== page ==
The effectiveness of workplace interventions to reduce HIV-related stigma amongst healthcare professionals

Megan Hill1 and Catrin Evans2
1Staff Nurse, The Royal London Hospital; 2Associate Professor, University of Nottingham

Abstract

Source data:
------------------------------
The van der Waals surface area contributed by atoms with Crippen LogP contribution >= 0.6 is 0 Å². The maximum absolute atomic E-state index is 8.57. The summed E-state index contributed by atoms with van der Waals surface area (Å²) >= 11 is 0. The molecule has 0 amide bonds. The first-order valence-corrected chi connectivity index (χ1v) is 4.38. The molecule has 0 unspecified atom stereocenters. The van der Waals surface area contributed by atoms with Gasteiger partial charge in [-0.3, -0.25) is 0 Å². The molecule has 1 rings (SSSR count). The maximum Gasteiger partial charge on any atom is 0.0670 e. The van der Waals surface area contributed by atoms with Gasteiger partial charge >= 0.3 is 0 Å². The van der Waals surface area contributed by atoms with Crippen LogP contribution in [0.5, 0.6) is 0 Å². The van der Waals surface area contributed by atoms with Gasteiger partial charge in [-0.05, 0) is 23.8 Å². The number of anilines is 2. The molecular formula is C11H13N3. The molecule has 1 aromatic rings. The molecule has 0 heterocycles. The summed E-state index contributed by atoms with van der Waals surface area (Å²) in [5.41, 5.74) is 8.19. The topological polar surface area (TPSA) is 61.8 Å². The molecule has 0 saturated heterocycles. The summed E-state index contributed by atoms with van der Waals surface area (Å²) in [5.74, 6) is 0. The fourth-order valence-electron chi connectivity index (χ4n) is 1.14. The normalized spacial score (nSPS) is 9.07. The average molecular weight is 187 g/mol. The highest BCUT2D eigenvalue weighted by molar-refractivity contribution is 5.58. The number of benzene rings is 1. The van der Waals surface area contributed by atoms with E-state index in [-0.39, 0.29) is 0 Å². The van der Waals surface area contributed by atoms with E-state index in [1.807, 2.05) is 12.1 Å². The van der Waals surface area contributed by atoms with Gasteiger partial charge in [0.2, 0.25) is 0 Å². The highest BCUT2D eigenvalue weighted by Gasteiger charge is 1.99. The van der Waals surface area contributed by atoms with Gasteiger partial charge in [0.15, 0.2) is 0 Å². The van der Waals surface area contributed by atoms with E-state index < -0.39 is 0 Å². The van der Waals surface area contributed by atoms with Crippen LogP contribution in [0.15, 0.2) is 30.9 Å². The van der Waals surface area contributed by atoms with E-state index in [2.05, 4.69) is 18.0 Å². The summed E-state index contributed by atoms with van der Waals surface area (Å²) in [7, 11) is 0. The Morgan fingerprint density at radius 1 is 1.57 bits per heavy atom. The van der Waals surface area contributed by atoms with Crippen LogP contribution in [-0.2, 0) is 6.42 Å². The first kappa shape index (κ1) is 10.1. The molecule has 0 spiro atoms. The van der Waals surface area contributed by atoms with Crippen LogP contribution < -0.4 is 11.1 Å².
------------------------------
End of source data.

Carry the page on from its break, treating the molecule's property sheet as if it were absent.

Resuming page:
Aim: To undertake a systematic review and critically appraise research to investigate the effectiveness of workplace interventions to reduce HIV-related stigma amongst healthcare providers. Methods: An electronic search was conducted to find relevant research studies using pre-determined inclusion criteria and a structured search strategy. Nine studies were identified and critically appraised, and the data were extracted and synthesised into five measured outcomes. Results: The studies examined a range of measurable outcomes to investigate the impact interventions had on five manifestations of stigma, including general attitudes and stigma towards people living with HIV (PLWH), willingness to care for PLWH, enacted stigma, compounded stigma and fear-based stigma. Eight of the nine studies showed a reduction in HIV-related stigma amongst healthcare workers. Conclusion: The evidence from this review shows a great deal more research needs to be undertaken, all using the same, validated measurement tool of stigma, and research needs to be done to investigate the biomedical and health effects stigma-reducing interventions have on PLWH.